Coping with a Dog's Fear of Strangers
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Coping with a Dog's Fear of Strangers

If you share you home with a loving pooch and one that cannot wait to say hello to you and the family as soon as you get home, but they recoil in terror whenever a stranger comes to the door, it can be quite stressful and frightening not only for your canine companion, but for everyone else too.

Lots of things can frighten an already nervous dog whether it's when they have to go the vet and be examined or having to deal with newcomers in the home. Some dogs get really nervous when they have to stand on a table so they can be tidied up in what should be a relaxing grooming session. Some owners find their pooches are great around strangers, but the moment anyone tries to pet them their normally kind and gentle canine companion turns into a growling fiend.

According to many behaviourists, this type of canine behaviour is a result of a dog not having received enough “positive experiences” from strangers when they were young. Puppies are extremely receptive from as early as 3 weeks old and are quick to new things up to the age of 3 months. It's during this “learning” period that puppies learn to be confident and more relaxed when they are in different situations and around people they don't know. If they missed out on this “learning period”, they tend to end up being jumpy whenever anyone they don’t know gets too close to them. But the problem does not end there because all too often, people can make an already stressful situation that much worse and usually without even realising it.

How People Make the Problem Worse

People often make the problem worse, albeit inadvertently by being too friendly around a dog they’ve never met before. The first rule of how to behave around a strange dog is to ask for permission from their owner before stroking or petting them which many people often forget to do. People move a little too quickly when they meet a new canine companion, looming over an unsuspecting dog that might already boast a fearful and nervous nature. From a dog's point of view this is a pretty frightening situation to have to cope with and one they feel they need to get away from as quickly as they can. It sometimes triggers quite aggressive behaviour even in the most placid dog simply because they find it all too threatening.

Our canine companions are fast learners and they soon realise that a growl or a low bark keeps people away from them. It's a learned behaviour that just gets worse and worse as time goes on if you don't do something about it which result is a quivering dog at the end of the lead every time a stranger comes anywhere near you.

To Punish or Not?

It would be a big mistake to punish or reprimand a dog for behaving like this when they meet a stranger. All you would end up doing is convincing your pooch not to show their fear, but rather to hide it from you. However, the fear is still there hiding underneath which can lead to a dog eventually exploding and biting someone when they cannot hide their anxieties any longer. It's far better to deal with the situation calmly and quietly using positive reinforcement and rewarding your dog with a very tasty treat when they don't react aggressively to strangers.

Why Do Dogs Find People So Scary?

People often don't understand why a dog might find them scary especially when all they want to do is be nice to a cute dog when they first meet them. However, you need to look at it from a dog's point of view to really understand why they might back away or even growl when you approach them. Dogs like to do things at their own pace, especially when they are nervous about anything which means you have to let them come to you rather than go to them.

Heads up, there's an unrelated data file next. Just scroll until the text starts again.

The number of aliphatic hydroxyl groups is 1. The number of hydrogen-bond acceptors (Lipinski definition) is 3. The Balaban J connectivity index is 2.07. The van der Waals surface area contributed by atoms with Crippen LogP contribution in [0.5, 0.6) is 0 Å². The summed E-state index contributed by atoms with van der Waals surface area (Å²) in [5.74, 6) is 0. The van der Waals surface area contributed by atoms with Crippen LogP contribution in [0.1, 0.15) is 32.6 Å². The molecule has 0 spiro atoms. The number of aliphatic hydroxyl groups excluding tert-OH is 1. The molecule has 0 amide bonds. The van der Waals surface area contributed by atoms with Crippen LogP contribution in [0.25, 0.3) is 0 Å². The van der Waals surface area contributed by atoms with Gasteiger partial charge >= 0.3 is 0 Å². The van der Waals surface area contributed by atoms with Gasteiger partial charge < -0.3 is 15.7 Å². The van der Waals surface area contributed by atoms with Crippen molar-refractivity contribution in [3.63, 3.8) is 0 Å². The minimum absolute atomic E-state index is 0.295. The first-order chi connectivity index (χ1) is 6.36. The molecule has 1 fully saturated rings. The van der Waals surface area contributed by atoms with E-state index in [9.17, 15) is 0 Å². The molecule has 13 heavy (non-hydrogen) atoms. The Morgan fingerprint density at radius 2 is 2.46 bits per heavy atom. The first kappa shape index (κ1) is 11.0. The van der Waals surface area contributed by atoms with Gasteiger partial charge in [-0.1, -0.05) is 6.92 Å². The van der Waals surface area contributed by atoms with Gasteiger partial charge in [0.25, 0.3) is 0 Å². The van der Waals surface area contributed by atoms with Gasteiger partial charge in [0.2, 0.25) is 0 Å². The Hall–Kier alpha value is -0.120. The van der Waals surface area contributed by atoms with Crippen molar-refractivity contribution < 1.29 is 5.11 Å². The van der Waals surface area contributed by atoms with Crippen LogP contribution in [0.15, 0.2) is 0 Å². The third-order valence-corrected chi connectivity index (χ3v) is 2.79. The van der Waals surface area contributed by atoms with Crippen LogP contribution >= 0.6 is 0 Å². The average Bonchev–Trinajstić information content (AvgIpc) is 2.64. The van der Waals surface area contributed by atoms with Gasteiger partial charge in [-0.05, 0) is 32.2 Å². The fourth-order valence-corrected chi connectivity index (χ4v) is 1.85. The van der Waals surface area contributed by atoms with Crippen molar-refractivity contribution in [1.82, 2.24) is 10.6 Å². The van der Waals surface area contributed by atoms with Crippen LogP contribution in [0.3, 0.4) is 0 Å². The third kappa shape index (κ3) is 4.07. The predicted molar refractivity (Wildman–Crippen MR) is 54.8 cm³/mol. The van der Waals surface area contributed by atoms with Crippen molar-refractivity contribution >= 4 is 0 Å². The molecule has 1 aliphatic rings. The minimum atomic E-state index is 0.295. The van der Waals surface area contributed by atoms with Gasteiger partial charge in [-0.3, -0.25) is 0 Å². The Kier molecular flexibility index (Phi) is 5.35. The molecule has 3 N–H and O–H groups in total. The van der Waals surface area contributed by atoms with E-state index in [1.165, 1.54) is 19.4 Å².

It's far better to respect a dog's space than to invade it albeit with the best intentions. A nervous dog will not see the positives about the situation they will perceive the approach as a threat and react accordingly. However, you can ask people to approach your dog differently and in a less threatening manner with the first thing being to ignore them and to avoid any direct eye contact.

The Right Approach Makes for a Friendlier Introduction

People who crouch down on one knee close to a dog they are meeting them for the first time stand a much better chance of things going smoothly. Being at the same level helps reassure dogs and they don't see you as such a threat. Dogs are more likely to want to get up close enough to sniff at your clothing or hand when you are not towering above them and having a tasty treat in a pocket may help speed up the process even more. However, it's best to drop the “goodie” on the ground rather than attempt to give it to them directly at first always asking an owner if you are allowed to first. The key is to avoid too much eye contact when you first meet a dog because they find this quite threatening and in doggy talk, staring is considered as being very rude!

Conclusion

Convincing a dog that strangers are not their enemies can take a lot of time and patience, but the effort is very worthwhile. With this said, it's really important that people you meet understand the “rules” because even the most placid and kind natured dogs may growl or back away from a stranger when they tower over them to give them a pat. A nervous dog might react quite aggressively through no fault of their own and if this is the case, then with time and gentle reinforcement training, you can convince them that not all strangers are enemies and a threat to them. One great solution is to join a dog club where your pooch will meet all sorts of people and other canine friends which goes a long way in helping to build up their confidence when they are around people they don’t know.

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